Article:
The current study was planned to compare maternal and foetal outcome in pregnant women with hepatitis E immunoglobulin M (IgM) reactive versus IgM non-reactive presenting.
Materials and Methods
The study was conducted at the Department of Obstetrics and Gynaecology in collaboration with the Department of Gastroenterology at the Aga Khan University Hospital (AKUH), Karachi, and comprised records of pregnant women who developed jaundice and hepatitis E from January 2002 to December 2014. The AKUH is one of the largest tertiary hospitals in the private sector, with more than 4,500 deliveries per annum. Approval for the study was obtained from ethics review board of the institution. Patients presenting with jaundice, serum bilirubin >2.5mg/dl, increase in serum transaminases more than twice than normal with reactive hepatitis E immunoglobulin G (IgG) and IgM were included. Women -diagnosed with haemolysis, elevated liver enzymes, low platelet count (HELLP) syndrome, obstetric cholestasis and positive hepatitis A, B or C were excluded. Participants were managed according to the management protocol of the institution.
The study variables were age, parity and gestational age at the time of presentation, mode of delivery, complications related to hepatitis E and obstetric complications along with maternal and foetal outcome. Liver function test including alanine aspartate aminotransferases,10 alanine aminotransferases (ALT), alkaline phosphatase, bilirubin, complete blood count (CBC), blood urea nitrogen (BUN) and creatinine and prothrombin time (PT) were also noted.
Participants were divided into two groups; group A included all women who were IgM reactive, while group B comprised women who had IgM non-reactive but IgG reactive for hepatitis E. Women were labelled as having acute liver failure if they developed severe acute liver injury with impaired liver function test and hepatic encephalopathy within four weeks of onset which is characterised by mental changes progressing from confusion to stupor and coma as a result of severe impairment of hepatic function, without any history of pre-existing liver disease.15
SPSS 20 was used for data analysis. Mean and standard deviation (SD) were calculated for continuous variables, such as maternal age, gestational week at delivery, birth weight of baby, biochemical test, etc. Frequency and proportions were calculated for categorical variables, such as mode/type of delivery, admission to intensive care unit (ICU), occurrence of PPH, etc. Differences between means were checked through t-test and association between categorical/nominal variable was assessed through chi-square/ Fisher's exact test as appropriate. P<0.05 was considered significant.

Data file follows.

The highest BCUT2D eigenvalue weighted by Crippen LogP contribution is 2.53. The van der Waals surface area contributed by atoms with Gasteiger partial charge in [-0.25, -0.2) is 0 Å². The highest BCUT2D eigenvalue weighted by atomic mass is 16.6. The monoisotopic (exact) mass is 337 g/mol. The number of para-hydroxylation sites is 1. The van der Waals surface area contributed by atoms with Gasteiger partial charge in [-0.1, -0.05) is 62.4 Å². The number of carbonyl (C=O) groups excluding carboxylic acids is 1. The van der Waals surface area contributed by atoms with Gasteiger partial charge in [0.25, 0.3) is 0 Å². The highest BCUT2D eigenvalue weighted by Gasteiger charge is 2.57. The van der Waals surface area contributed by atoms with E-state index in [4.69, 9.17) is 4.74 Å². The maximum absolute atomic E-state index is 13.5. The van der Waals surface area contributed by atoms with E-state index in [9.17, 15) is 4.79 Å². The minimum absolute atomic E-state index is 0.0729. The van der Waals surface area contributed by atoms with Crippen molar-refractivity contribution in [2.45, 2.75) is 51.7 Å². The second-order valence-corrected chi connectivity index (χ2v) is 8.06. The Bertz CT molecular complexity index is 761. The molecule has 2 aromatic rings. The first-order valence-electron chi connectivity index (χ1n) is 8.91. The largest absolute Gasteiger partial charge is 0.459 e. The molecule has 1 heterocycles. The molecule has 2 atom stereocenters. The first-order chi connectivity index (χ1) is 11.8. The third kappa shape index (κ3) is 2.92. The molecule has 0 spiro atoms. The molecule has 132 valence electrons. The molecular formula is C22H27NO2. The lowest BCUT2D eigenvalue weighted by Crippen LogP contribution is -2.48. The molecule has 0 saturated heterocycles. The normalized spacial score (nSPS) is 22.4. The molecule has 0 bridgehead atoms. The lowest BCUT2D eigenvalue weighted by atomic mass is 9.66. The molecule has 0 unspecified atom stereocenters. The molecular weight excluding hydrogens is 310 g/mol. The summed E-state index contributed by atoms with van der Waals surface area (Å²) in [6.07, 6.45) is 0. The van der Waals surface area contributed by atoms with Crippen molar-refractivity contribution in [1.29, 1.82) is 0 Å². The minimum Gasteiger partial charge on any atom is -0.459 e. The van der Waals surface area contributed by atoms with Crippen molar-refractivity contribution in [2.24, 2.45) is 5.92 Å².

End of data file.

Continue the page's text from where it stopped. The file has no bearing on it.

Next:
Of the 50,037 deliveries during the study period, 200(0.4%) pregnant women developed presented with jaundice and positive hepatitis E antibodies and they comprised the study sample. Of them, 95(47.5%) were aged 25-30 years, 64(32%) were aged below 25 years and 41(20.5%) were aged above 30 years. The overall mean age was 26.7±4.5 years. Moreover, 112(56%) subjects were primigravidas.
In 159(80%) cases, the baby was delivered after 34 weeks' gestation. Besides, 193(96.5%) participants presented in the third trimester, whereas 183(91.5%) came to the hospital in stable condition. Also, 115(57.5%) participants had lower segment caesarean section (LSCS). There was intrauterine foetal death in 11(5.5%) cases. Out of the 189(94.5%) patients whose foetuses were alive at the time of admission, 4(2.1%) died in the neonatal period. In addition, 34(17%) neonates needed neonatal intensive care unit (NICU) admission.
Furthermore, 16(8%) patients had PPH and 2(1%) had prolonged labour. Moreover, 12(6%) participants had FHF and 2(1%) had hepatic encephalopathy. Besides, 12(6%) required ICU admission while 86(43%) were admitted to high dependency unit (Table-1).
The mean bilirubin level was 8.12±5.1 and 8.25±6.5in IgM reactive and non-reactive group, respectively; the difference was not significant. In regard to the values of SGPT, SGOT, Alkaline phosphatase, GGT PT, APTT and INR the data was skewed therefore median value and range was calculated (Table-2).